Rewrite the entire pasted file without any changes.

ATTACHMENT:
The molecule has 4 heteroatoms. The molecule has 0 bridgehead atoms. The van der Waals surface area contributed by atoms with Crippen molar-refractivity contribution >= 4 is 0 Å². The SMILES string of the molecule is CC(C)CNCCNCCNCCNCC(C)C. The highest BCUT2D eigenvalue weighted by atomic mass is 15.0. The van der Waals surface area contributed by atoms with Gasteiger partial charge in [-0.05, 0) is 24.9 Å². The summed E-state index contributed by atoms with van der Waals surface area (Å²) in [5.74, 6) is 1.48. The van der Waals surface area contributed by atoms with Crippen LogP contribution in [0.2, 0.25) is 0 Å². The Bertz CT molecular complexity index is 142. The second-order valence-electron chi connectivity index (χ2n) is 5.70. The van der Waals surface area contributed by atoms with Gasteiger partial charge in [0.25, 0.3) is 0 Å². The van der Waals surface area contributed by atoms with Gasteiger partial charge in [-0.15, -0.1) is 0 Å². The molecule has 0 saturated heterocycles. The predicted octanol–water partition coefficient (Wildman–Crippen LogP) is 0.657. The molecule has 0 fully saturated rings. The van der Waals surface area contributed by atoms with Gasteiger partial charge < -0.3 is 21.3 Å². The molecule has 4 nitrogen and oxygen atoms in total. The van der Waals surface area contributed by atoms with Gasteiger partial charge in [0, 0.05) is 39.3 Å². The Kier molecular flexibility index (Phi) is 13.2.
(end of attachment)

The molecule has 4 heteroatoms. The molecule has 0 bridgehead atoms. The van der Waals surface area contributed by atoms with Crippen molar-refractivity contribution >= 4 is 0 Å². The SMILES string of the molecule is CC(C)CNCCNCCNCCNCC(C)C. The highest BCUT2D eigenvalue weighted by atomic mass is 15.0. The van der Waals surface area contributed by atoms with Gasteiger partial charge in [-0.05, 0) is 24.9 Å². The summed E-state index contributed by atoms with van der Waals surface area (Å²) in [5.74, 6) is 1.48. The van der Waals surface area contributed by atoms with Crippen LogP contribution in [0.2, 0.25) is 0 Å². The Bertz CT molecular complexity index is 142. The second-order valence-electron chi connectivity index (χ2n) is 5.70. The van der Waals surface area contributed by atoms with Gasteiger partial charge in [0.25, 0.3) is 0 Å². The van der Waals surface area contributed by atoms with Gasteiger partial charge in [-0.15, -0.1) is 0 Å². The molecule has 0 saturated heterocycles. The predicted octanol–water partition coefficient (Wildman–Crippen LogP) is 0.657. The molecule has 0 fully saturated rings. The van der Waals surface area contributed by atoms with Gasteiger partial charge < -0.3 is 21.3 Å². The molecule has 4 nitrogen and oxygen atoms in total. The van der Waals surface area contributed by atoms with Gasteiger partial charge in [0, 0.05) is 39.3 Å². The Kier molecular flexibility index (Phi) is 13.2.